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City taps a dozen for water oversight

Commission meets July 15 to look at water bureau, BES


Representatives of three organizations that have criticized the City Council’s management of the water and sewer bureaus have been appointed to a commission that could recommend changes in their oversight.

Mayor Charlie Hales and Water Commissioner Nick Fish announced the appointment of a 12-member Utility Oversight Blue Ribbon Commission last Thursday.

The appointment keeps a promise Hales and Fish made during the fight over the proposed Portland Public Water District on the May 20 primary election ballot.

They promised to appoint a commission to review the management of the Water Bureau and Bureau of Environmental Services and recommend needed changes if voters defeated the measure. It lost overwhelmingly.

The first meeting of the commission will be from 4 to 6 p.m. on July 15 in the Lovejoy Room at Portland City Hall.

One member who questioned the council’s management of the bureaus in the past is Chris Liddle, a Portland General Electric manager who chaired a Portland City Club study committee on the measure. The committee issued a report adopted by the civic organization that recommended a “no” vote on the measure. But the report also criticized the council’s handling of both bureaus. It said the Portland ratepayers had lost confidence in the ability of the council to manage the bureaus, in large part because of controversies over spending water funds on projects not directly related to the core missions of the water bureau. The projects included the remodeling of the new Rose Festival headquarters, the experimental Water House that was later sold at a loss, and the public toilets known as the Portland Loos.

To overcome the problem, the report recommended the council create a water and sewer authority to manage the bureaus. It would consist of an odd number of board members appointed by the commissioner who oversees the bureaus. Although the council would continue to set policy for the bureaus, the new board would recommend annual rates that would either be approved or rejected by the council.

A similar member is Marion Haynes, vice president government relations and economic development at the Portland Business Alliance, which also studied the measure. Although the PBA remained officially neutral on the measure, it issued a memo that reflected many of the concerns in the City Club report, and also recommended a management change. It proposed changing the city charter to turn the bureaus into municipal corporations that would be managed by the entire council acting in the capacity of a board of directors, separate from their traditional duties. Rates would be set and capital improvements developed by a citizen advisory commission representing businesses and ratepayers. Four of the five council votes would be required to override the commission’s recommendations.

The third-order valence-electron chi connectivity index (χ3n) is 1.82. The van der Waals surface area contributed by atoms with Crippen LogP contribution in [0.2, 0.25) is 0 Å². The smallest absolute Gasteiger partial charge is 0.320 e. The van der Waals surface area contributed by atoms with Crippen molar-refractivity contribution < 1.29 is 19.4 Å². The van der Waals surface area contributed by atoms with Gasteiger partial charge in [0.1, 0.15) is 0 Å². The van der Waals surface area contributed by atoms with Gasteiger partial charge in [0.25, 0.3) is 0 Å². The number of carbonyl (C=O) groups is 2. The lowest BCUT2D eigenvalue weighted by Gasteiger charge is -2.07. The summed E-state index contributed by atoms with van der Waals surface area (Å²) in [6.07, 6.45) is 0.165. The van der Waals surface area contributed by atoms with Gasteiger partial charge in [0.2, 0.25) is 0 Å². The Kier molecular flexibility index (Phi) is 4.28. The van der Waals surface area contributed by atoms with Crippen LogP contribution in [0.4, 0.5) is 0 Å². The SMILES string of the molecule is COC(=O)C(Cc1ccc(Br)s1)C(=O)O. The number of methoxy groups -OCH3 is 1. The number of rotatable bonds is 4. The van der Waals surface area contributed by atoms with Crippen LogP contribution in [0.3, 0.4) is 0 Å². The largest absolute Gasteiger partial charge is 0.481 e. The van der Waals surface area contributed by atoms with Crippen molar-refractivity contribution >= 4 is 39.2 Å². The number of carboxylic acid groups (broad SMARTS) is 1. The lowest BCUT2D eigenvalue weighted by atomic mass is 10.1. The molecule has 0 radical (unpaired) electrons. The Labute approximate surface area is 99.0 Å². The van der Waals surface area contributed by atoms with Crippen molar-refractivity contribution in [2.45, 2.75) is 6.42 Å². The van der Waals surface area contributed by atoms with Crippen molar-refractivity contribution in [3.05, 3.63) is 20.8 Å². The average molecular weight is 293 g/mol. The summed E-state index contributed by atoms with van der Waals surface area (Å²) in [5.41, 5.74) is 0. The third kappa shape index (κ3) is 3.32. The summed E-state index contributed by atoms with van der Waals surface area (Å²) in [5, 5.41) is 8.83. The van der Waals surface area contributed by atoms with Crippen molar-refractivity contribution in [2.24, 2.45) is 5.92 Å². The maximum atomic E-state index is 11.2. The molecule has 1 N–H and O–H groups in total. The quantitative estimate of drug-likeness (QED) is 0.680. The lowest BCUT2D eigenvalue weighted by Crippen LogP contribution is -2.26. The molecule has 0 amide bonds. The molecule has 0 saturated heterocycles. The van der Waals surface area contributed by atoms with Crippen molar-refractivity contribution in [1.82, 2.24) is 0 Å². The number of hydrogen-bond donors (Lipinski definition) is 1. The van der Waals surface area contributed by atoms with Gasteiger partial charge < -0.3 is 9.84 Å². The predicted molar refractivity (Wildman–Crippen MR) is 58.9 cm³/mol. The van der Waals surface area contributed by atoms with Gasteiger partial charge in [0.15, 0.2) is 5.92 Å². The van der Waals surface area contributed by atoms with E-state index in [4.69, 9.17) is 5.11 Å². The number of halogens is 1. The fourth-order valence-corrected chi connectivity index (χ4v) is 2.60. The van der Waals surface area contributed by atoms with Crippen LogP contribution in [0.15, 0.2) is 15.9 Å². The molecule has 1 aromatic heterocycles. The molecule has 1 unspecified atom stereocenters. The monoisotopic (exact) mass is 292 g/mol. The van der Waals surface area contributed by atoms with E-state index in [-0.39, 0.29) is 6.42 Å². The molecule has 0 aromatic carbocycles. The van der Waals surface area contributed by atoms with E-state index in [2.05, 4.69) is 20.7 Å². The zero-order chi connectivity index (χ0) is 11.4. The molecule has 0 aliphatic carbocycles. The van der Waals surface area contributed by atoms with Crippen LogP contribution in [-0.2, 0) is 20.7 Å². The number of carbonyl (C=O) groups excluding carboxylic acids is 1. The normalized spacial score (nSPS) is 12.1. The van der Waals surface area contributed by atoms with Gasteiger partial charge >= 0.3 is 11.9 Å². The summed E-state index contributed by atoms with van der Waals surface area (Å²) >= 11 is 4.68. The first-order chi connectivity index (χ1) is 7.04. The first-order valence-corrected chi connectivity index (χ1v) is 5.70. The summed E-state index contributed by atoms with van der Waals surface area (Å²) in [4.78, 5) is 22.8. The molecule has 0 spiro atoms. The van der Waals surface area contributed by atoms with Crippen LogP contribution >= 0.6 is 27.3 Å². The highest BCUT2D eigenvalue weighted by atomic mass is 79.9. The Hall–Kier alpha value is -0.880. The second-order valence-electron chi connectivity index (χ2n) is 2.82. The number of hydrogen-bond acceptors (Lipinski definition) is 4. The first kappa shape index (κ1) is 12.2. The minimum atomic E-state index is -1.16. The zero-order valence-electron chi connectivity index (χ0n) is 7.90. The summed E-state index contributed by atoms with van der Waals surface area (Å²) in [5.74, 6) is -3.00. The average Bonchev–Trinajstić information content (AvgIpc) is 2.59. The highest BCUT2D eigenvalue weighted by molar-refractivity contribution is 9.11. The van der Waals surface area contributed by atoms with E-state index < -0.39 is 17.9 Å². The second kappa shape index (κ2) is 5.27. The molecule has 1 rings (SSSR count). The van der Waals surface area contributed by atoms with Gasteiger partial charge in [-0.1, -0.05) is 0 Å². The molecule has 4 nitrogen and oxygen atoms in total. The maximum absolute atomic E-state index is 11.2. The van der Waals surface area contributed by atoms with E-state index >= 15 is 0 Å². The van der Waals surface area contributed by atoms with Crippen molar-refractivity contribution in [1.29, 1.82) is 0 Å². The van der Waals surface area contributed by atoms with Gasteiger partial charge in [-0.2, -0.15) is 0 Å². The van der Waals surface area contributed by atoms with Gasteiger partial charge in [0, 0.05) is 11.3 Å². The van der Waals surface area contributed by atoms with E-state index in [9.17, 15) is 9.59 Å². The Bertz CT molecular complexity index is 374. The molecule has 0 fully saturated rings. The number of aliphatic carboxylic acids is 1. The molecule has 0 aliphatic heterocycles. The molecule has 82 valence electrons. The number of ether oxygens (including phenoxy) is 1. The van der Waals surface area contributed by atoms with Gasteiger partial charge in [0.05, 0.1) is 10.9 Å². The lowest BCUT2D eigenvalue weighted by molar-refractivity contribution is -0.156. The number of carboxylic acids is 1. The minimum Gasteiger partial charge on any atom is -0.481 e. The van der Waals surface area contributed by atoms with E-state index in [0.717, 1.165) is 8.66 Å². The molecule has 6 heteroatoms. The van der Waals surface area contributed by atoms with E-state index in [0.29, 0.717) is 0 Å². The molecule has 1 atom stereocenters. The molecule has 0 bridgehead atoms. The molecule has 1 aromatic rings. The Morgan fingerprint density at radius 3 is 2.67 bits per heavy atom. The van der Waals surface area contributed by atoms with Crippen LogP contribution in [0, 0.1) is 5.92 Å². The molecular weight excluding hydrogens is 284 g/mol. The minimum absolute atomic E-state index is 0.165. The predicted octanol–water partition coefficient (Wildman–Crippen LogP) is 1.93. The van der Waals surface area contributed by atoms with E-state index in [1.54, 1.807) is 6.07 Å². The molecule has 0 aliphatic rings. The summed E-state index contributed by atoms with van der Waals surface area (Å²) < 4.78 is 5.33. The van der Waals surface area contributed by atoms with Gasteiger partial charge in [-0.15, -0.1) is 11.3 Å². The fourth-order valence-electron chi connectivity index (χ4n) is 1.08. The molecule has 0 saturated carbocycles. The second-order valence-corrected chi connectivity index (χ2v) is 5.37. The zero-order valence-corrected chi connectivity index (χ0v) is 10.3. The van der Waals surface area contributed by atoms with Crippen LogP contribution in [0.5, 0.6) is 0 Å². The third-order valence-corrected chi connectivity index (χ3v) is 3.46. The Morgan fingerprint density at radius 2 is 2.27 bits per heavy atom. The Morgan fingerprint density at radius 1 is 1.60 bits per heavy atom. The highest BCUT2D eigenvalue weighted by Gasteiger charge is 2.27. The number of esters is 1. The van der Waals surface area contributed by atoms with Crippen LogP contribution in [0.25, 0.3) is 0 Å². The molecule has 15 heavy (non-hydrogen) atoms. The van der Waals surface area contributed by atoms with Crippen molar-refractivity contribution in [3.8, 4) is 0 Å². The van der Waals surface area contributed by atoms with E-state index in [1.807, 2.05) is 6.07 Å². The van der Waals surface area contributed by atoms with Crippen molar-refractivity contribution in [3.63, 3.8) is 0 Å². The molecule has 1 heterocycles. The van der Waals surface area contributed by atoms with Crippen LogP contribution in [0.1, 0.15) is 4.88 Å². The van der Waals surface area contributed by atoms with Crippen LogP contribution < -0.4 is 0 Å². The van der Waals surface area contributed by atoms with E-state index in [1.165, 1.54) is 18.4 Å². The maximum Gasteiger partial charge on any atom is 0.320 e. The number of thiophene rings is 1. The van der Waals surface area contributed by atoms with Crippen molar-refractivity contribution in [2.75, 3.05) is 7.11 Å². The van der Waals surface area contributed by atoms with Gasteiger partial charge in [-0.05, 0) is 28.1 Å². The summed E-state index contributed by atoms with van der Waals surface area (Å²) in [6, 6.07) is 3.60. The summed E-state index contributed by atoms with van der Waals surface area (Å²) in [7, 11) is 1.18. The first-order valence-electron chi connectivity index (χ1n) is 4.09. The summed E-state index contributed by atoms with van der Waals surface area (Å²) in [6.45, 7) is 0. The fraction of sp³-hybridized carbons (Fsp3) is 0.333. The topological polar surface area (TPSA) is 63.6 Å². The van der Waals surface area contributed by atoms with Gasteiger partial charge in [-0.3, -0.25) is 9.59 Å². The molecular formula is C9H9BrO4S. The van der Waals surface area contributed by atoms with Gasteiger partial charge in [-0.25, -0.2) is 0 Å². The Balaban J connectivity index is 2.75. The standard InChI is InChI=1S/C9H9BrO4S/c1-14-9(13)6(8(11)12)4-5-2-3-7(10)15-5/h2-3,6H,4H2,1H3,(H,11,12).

Hales and Fish appointed Janice Thompson, a consumer advocate for the Citizen’s Utility Board, a statewide ratepayer watchdog organization. The council has contracted with CUB to provide additional oversight of the bureaus, and Thompson is assigned to that task. Although CUB has not recommended changes to their management structure, Thompson criticized the council’s handling of them when she testified at a May 22 utility rate hearing.

“The City Council has spent dollars from public utilities in ways that were not in compliance with the city charter,” Thompson told the council.

The other members of the commission have experience in government, utilities and the environment.

They include: Chairman Dwight Holton, a former U.S. attorney for Oregon who serves as chief executive officer of Lines for Life, a nonprofit organization that fights substance abuse and suicide; Vice Chairman Issac Dixon, associate vice president for Human Resources at Lewis & Clark College; Barbara Byrd, secretary-treasurer of the Oregon AFL-CIO; Christine Chin Ryan, founder and president of Synergy Consulting Inc.; Rob Doneker, a registered professional engineer; Bill Gaffi, general manager of Clean Water Services, the wastewater and surface water management utility which serves more than 550,000 customers in Washington County and parts of Clackamas and Multnomah counties; Kendra Smith, a restoration ecologist with 21 years of experience working throughout the Willamette Basin; Brian Stahl, water division manager for the city of Gresham; and Lawrence Wallack, a former dean of the College of Urban and Public Affairs at Portland State University, who has more than 40 years of experience in various aspects of public health.

Kent Craford, a chief co-petitioner of the failed ballot measure, says the commission includes too many City Hall insiders, but he will give it the benefit of the doubt for now. Floy Jones, the other chief co-petitioner, said none of the members have actively dogged the bureaus for any length of time, however. She questioned why Hales and Fish hadn’t appointed more vocal critics, such as Regna Merritt, a longtime Bull Run advocate.

The commission will convene in July and will present recommendations to the Portland City Council in a work session to be held in November. All meetings will be open to the public. The public will be invited to testify at two commission meetings.

The city has contracted with community engagement and planning firm Cogan Owens Cogan to facilitate the meetings and assist the commission in writing its final report.

Updates on the commission’s activities and schedule will be available on Fish’s website: http://www.portlandonline.com/fish/index.cfm?c=65200